The people and capabilities of C3D are also integral to the success of Brookhaven’s key scientific facilities, including those named above, the new National Synchrotron Light Source II (NSLS-II), and a possible future electron ion collider (EIC) at Brookhaven. Hundreds of scientists from Brookhaven and thousands of facility users from universities, industry, and other laboratories around the country and throughout the world will benefit from the capabilities developed by C3D personnel to make sense of the enormous volumes of data produced at these state-of-the-art research facilities.

    BNL NSLS II Photo
    BNL NSLS-II Interior
    NSLS II at BNL

    The CSI in conjunction with C3D will also host a series of workshops/conferences and training sessions in high-performance computing—including annual workshops on extreme-scale data and scientific knowledge discovery, extreme-scale networking, and extreme-scale workflow for integrated science. These workshops will explore topics at the frontier of data-centric, high-performance computing, such as the combination of efficient methodologies and innovative computer systems and concepts to manage and analyze scientific data generated at high volumes and rates.

    “The missions of C3D and the overall CSI are well aligned with the broad missions and goals of many agencies and industries, especially those of DOE’s Office of Science and its Advanced Scientific Computing Research (ASCR) program,” said Robert Harrison, who holds a joint appointment as director of Brookhaven Lab’s Computational Science Center (CSC) and Stony Brook University’s Institute for Advanced Computational Science (IACS) and is leading the creation of C3D.

    The CSI at Brookhaven will specifically address the challenge of developing new tools and techniques to deliver on the promise of exascale science—the ability to compute at a rate of 1018 floating point operations per second (exaFLOPS), to handle the copious amount of data created by computational models and simulations, and to employ exascale computation to interpret and analyze exascale data anticipated from experiments in the near future.

    “Without these tools, scientific results would remain hidden in the data generated by these simulations,” said Brookhaven computational scientist Michael McGuigan, who will be working on data visualization and simulation at C3D. “These tools will enable researchers to extract knowledge and share key findings.”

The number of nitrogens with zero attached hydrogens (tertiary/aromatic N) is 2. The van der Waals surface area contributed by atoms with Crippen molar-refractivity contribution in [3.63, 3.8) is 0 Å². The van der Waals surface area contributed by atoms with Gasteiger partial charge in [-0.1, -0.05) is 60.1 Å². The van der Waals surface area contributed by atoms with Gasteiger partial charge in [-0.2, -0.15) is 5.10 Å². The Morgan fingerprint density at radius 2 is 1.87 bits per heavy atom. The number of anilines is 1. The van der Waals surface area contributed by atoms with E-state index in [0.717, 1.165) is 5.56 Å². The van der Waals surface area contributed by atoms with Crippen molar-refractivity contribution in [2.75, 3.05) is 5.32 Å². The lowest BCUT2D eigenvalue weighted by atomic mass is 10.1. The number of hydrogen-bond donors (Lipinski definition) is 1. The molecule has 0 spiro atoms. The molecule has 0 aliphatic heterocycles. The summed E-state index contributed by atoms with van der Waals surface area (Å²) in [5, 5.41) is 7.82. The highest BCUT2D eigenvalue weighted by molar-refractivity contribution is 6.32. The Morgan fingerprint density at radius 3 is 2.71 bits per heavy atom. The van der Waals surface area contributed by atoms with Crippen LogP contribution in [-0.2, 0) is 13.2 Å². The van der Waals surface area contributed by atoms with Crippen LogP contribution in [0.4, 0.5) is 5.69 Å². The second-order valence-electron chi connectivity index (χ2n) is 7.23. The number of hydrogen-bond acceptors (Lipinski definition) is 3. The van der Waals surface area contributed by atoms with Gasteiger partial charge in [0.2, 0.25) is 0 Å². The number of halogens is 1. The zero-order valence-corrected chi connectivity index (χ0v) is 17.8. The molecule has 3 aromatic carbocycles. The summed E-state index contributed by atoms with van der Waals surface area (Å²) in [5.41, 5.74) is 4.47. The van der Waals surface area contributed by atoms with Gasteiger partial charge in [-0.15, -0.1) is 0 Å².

Through the initiative, Brookhaven will establish partnerships with leading universities, including Columbia, Cornell, Stony Brook, and Yale to tackle “big data” challenges.

    “Many of these institutions are already focusing on data science as a key enabler to discovery,” Harrison said. “For example, Columbia University has formed the Institute for Data Sciences and Engineering with just that mission in mind.”

    Computational scientists at Brookhaven will also seek to establish partnerships with industry. “As an example, partnerships with IBM have been successful in the past with co-design of the QCDOC and BlueGene computer architectures,” McGuigan said. “We anticipate more success with data-centric computer designs in the future.”

    An area that may be of particular interest to industrial partners is how to interface big-data experimental problems (such as those that will be explored at NSLS-II, or in the fields of high-energy and nuclear physics) with high-performance computing using advanced network technologies. “The reality of ‘computing system on a chip’ technology opens the door to customizing high-performance network interface cards and application program interfaces (APIs) in amazing ways,” said Dantong Yu, a group leader and data scientist in the CSC.

    “In addition, the development of asynchronous data access and transports based on remote direct memory access (RDMA) techniques and improvements in quality of service for network traffic could significantly lower the energy footprint for data processing while enhancing processing performance. Projects in this area would be highly amenable to industrial collaboration and lead to an expansion of our contributions beyond system and application development and designing programming algorithms into the new arena of exascale technology development,” Yu said.

    “The overarching goal of this initiative will be to bring under one umbrella all the major data-centric activities of the Lab to greatly facilitate the sharing of ideas, leverage knowledge across disciplines, and attract the best data scientists to Brookhaven to help us advance data-centric, high-performance computing to support scientific discovery,” Tribble said. “This initiative will also greatly increase the visibility of the data science already being done at Brookhaven Lab and at its partner institutions.”

    See the full article here.

    BNL Campus

    One of ten national laboratories overseen and primarily funded by the Office of Science of the U.S. Department of Energy (DOE), Brookhaven National Laboratory conducts research in the physical, biomedical, and environmental sciences, as well as in energy technologies and national security. Brookhaven Lab also builds and operates major scientific facilities available to university, industry and government researchers. The Laboratory’s almost 3,000 scientists, engineers, and support staff are joined each year by more than 5,000 visiting researchers from around the world.Brookhaven is operated and managed for DOE’s Office of Science by Brookhaven Science Associates, a limited-liability company founded by Stony Brook University, the largest academic user of Laboratory facilities, and Battelle, a nonprofit, applied science and technology organization.